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PlayStation 3 delayed until November

First simultaneous console launch for Sony

Sony will launch its next generation PlayStation 3 console in November this year, its top executive said today.

The console will go on sale in Japan, North America and Europe at the same time, said Ken Kutaragi, president of Sony, at a briefing for software developers in Tokyo. That would make the PlayStation 3 the first console that Sony has launched simultaneously in major markets. The company will aim for production of one million units per month to satisfy launch demand, Kutaragi said.

Including units produced ahead of the launch date, Sony expects to have around six million consoles in the market by March 2007, said Kutaragi.

Until Wednesday, the company had said the console would be launched in spring, but the delay doesn't come as a surprise. Rumours had been rife in the gaming industry regarding the delay, which was blamed by Kutaragi on the late development of key standards related to HD (high-definition) video copy protection and the interface between the console and television.

"There were many things going on and it was rather frustrating, but now it's clearer," said Kutaragi of the delayed development of new technology. "Now we have decided early November is the time for the launch."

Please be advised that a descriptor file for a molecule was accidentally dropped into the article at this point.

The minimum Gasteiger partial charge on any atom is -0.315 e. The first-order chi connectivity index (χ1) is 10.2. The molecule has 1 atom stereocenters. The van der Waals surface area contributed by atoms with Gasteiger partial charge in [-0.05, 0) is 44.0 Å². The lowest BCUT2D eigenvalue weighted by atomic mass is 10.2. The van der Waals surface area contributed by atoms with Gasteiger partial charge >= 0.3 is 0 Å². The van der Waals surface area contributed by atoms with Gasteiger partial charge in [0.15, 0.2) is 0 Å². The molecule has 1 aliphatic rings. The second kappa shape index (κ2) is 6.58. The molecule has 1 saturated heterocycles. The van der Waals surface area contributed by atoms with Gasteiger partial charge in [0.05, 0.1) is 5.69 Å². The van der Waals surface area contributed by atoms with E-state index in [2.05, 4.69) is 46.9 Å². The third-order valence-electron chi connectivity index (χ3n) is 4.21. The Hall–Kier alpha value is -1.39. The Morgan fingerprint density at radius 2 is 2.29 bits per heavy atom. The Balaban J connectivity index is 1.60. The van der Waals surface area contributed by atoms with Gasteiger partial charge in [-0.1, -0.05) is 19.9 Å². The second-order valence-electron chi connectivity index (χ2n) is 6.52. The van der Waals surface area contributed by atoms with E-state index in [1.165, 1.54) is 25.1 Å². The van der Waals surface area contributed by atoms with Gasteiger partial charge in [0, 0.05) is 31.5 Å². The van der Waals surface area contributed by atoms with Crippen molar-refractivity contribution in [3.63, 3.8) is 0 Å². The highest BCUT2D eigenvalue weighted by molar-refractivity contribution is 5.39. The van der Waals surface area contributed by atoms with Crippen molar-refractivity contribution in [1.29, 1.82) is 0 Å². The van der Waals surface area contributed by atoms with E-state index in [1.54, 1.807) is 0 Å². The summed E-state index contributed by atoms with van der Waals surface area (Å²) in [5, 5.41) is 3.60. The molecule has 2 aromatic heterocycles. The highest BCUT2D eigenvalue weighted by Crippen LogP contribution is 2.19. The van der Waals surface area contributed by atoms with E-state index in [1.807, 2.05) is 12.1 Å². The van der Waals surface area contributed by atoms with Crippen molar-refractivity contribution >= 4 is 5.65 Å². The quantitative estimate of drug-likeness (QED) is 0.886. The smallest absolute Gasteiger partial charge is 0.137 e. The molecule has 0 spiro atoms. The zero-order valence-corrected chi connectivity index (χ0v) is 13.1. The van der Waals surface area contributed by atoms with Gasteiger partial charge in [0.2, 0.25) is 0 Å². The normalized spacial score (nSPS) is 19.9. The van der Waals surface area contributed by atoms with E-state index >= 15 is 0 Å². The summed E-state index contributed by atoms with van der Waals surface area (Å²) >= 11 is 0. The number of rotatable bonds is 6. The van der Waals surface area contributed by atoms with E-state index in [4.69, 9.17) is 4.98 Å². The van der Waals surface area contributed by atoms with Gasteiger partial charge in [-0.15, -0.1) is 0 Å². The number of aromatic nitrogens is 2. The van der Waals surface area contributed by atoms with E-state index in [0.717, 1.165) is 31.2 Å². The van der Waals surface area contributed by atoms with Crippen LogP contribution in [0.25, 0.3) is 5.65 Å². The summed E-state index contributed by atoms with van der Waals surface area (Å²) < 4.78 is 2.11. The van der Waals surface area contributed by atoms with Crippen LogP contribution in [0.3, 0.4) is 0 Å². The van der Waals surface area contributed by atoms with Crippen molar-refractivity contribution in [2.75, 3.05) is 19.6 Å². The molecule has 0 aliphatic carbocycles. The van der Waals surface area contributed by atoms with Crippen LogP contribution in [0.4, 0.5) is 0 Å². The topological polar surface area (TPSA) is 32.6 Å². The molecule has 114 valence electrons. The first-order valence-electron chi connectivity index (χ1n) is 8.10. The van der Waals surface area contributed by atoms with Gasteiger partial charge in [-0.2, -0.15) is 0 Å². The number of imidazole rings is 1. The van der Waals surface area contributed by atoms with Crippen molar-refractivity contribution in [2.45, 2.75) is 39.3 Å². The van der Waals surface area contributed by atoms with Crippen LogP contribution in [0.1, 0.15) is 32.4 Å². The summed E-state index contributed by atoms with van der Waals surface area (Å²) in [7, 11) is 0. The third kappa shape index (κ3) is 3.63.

Kutaragi said the date had been chosen to coincide with the Thanksgiving holiday season in the US and the end-of-year shopping season worldwide.

The copy protection system, called AACS (Advanced Access Content System), is being developed by a group of eight companies including Sony and was due to be completed last year, but talks are still going on. A preliminary version of AACS, designed to allow manufactures to begin making first-generation Blu-ray Disc players, was announced earlier this month.

The late launch will also allow Sony to include the latest version of the HDMI (HD multimedia interface) standard into the console. HDMI is a digital interface for HD video. Connectors for the format are already found on many new HD televisions and a new version of the standard, with support for more colours and higher speed, should be ready by June, Kutaragi said.

The delay means Microsoft will have had a one-year head-start in the HD gaming market by the time the PlayStation 3 launches. Microsoft launched its Xbox 360 in North America on 22 Novomber 2005, and followed with launches in Europe and Japan in the next two weeks.

Kutaragi also presented some of the main specifications for the PlayStation 3, although he held off on offering specific details.

"This is not the time to make the product announcement," he said. "This is for me to apologise for the delay and confirm what we are going to do."

The PlayStation 3 will boast legacy compatibility with PlayStation and PlayStation 2 content, support for the Blu-ray Disc video disc format, compatibility with television resolutions from standard to full HD, the latest version of the HDMI interface, a broadband network connection, wireless connectivity and a 60GB hard drive, Kutaragi said.


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